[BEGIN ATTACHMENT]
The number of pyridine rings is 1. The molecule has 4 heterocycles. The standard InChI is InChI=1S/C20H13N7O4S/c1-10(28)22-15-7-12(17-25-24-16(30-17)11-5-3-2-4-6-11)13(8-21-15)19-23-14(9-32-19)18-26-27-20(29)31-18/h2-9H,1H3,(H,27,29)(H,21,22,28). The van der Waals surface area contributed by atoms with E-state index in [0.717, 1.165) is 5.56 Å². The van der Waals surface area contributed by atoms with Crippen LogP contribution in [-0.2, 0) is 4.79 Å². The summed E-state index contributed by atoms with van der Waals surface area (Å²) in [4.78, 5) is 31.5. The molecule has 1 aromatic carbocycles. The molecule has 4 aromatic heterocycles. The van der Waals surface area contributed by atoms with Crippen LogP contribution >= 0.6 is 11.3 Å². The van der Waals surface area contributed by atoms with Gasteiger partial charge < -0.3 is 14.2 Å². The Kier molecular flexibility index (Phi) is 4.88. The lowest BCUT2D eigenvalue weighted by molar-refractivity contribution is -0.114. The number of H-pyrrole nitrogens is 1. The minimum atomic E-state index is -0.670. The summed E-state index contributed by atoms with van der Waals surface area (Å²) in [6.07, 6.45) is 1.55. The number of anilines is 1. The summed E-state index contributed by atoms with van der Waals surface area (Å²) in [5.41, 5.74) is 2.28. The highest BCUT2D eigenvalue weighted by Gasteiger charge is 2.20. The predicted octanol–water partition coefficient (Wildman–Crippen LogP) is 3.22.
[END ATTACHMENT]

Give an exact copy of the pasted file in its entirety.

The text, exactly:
The number of pyridine rings is 1. The molecule has 4 heterocycles. The standard InChI is InChI=1S/C20H13N7O4S/c1-10(28)22-15-7-12(17-25-24-16(30-17)11-5-3-2-4-6-11)13(8-21-15)19-23-14(9-32-19)18-26-27-20(29)31-18/h2-9H,1H3,(H,27,29)(H,21,22,28). The van der Waals surface area contributed by atoms with E-state index in [0.717, 1.165) is 5.56 Å². The van der Waals surface area contributed by atoms with Crippen LogP contribution in [-0.2, 0) is 4.79 Å². The summed E-state index contributed by atoms with van der Waals surface area (Å²) in [4.78, 5) is 31.5. The molecule has 1 aromatic carbocycles. The molecule has 4 aromatic heterocycles. The van der Waals surface area contributed by atoms with Crippen LogP contribution >= 0.6 is 11.3 Å². The van der Waals surface area contributed by atoms with Gasteiger partial charge < -0.3 is 14.2 Å². The Kier molecular flexibility index (Phi) is 4.88. The lowest BCUT2D eigenvalue weighted by molar-refractivity contribution is -0.114. The number of H-pyrrole nitrogens is 1. The minimum atomic E-state index is -0.670. The summed E-state index contributed by atoms with van der Waals surface area (Å²) in [6.07, 6.45) is 1.55. The number of anilines is 1. The summed E-state index contributed by atoms with van der Waals surface area (Å²) in [5.41, 5.74) is 2.28. The highest BCUT2D eigenvalue weighted by Gasteiger charge is 2.20. The predicted octanol–water partition coefficient (Wildman–Crippen LogP) is 3.22.